St. Joe Co., the Florida developer criticized by hedge-fund manager David Einhorn, fell 7 percent in New York trading after the company said it hired Morgan Stanley to explore a possible merger or sale.
St. Joe will consider a new business plan, partnerships, joint ventures, alliances, asset sales and acquisitions, the Watersound, Florida-based developer said yesterday in a statement. The announcement came a month after Bruce Berkowitz and Charles M. Fernandez of Fairholme Capital Management LLC, the company’s biggest shareholder, were named to the board.
Berkowitz and Einhorn have placed opposing bets on St. Joe, the largest private landholder in northern Florida. The timber company-turned-developer, which has reported 10 consecutive quarterly losses, may have trouble finding a buyer, said James Wilson, director of research at JMP Securities LLC.
“I question anyone buying it,” Wilson said in an e-mail today from San Francisco. “With no earnings, it’s tough to get a deal done with any private or public buyer. I think they decide to grow the business beyond the Florida panhandle, probably through acquisition.”
The shares dropped 7.1 percent to $27 as of 4:15 p.m. in New York Stock Exchange composite trading. The stock had gained 16 percent from Jan. 12 through yesterday after the company said it ended a cap on Fairholme’s ownership and that the investor can discuss alternatives for the company with the board.
Fairholme owns about 29 percent of St. Joe’s shares. Berkowitz, named U.S. stock-fund manager of the decade last year by research firm Morningstar Inc., said he and Fernandez “applaud” their fellow St. Joe board members for taking steps to explore options.
“Yesterday was a good day for Joe and its shareholders,” Berkowitz said in a statement. “Joe’s independent directors know they have more to do. Stay tuned.”
It may be hard for St. Joe to find a buyer given the stock’s valuation, Einhorn’s hedge fund Greenlight Capital Inc. said yesterday. Einhorn, who profited from bets against Lehman Brothers Holdings Inc. in 2008, said in October he had taken a short position in St. Joe because the property owner needs to take “substantial” asset-impairment charges on its land.
St. Joe said last month that the Securities and Exchange Commission opened an informal inquiry over the company’s policies for impairing investments in real estate assets.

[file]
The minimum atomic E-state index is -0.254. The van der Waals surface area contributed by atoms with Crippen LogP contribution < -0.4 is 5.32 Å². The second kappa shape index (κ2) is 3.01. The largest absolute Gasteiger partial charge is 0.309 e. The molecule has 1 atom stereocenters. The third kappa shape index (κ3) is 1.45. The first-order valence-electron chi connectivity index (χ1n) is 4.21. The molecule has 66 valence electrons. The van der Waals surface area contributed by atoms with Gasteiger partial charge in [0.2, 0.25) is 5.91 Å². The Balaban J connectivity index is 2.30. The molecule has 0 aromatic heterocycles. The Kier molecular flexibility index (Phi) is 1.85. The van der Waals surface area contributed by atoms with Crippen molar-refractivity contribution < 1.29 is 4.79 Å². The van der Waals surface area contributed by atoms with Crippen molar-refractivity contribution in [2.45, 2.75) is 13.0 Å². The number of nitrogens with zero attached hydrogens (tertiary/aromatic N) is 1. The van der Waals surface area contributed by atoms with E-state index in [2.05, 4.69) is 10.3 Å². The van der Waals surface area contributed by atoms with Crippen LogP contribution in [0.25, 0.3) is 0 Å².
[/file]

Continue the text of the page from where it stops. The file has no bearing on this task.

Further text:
“With the company trading at more than three times its value, it is easy to see why the Board wants to sell, but hard to fathom why anyone would buy,” Greenlight said in a statement yesterday. “The lack of cash flow creates a particular challenge for any financial buyer.”
Short selling, or bets against the stock, increased to a 52-week high of 27 percent of outstanding shares on Jan. 25, according to data compiled by Data Explorers, a New York-based research firm. That compares with a low of 12 percent a year ago and 17 percent on Oct. 12, the day before Einhorn said he was betting against the stock.
St. Joe’s market value of about $2.5 billion indicates that its 576,000 acres of land are worth about $4,400 an acre. That is “way too high” compared with what other undeveloped Florida land fetches, said John Burns, chairman of John Burns Real Estate Consulting in Irvine, California
‘At the Bottom’
“I’ve got plenty of clients now looking at land,” Burns said in a telephone interview today from Sacramento, California. “And St. Joe’s land is at the bottom, really because you can’t develop or monetize much of it anytime soon.”
St. Joe’s land, in Florida’s panhandle, is valuable mostly for its timber, because demand for new homes and commercial property will remain weak for years, said Steven Ruoff, senior associate at Land Advisors Organization, a Scottsdale, Arizona-based land broker. Florida timberland gets about $2,000 to $3,000 an acre today, he said.
“If they just want to sell the whole company as is, they’d take a scalpel and cut very deep on the price,” Ruoff said.
St. Joe reported a net loss of $13.1 million and revenue of $27.1 million for the quarter ended Sept. 30.
The company is more likely to seek partnerships or joint ventures rather than a merger or sale, Sheila McGrath, an analyst with Keefe, Bruyette & Woods in New York, said in a telephone interview today.
“It’s an asset-rich, no-debt company,” McGrath said. “Those alternatives are going to include things that will enhance the value more quickly. So I think there’s more upside than downside.”
Raymond James & Associates Inc. cut St. Joe to “market perform” from “strong buy” today.
“This is a prudent time to step to the sidelines,” Buck Horne, a St. Petersburg, Florida-based analyst, wrote in a note to clients. “A neutral investment position is appropriate until more details are revealed.”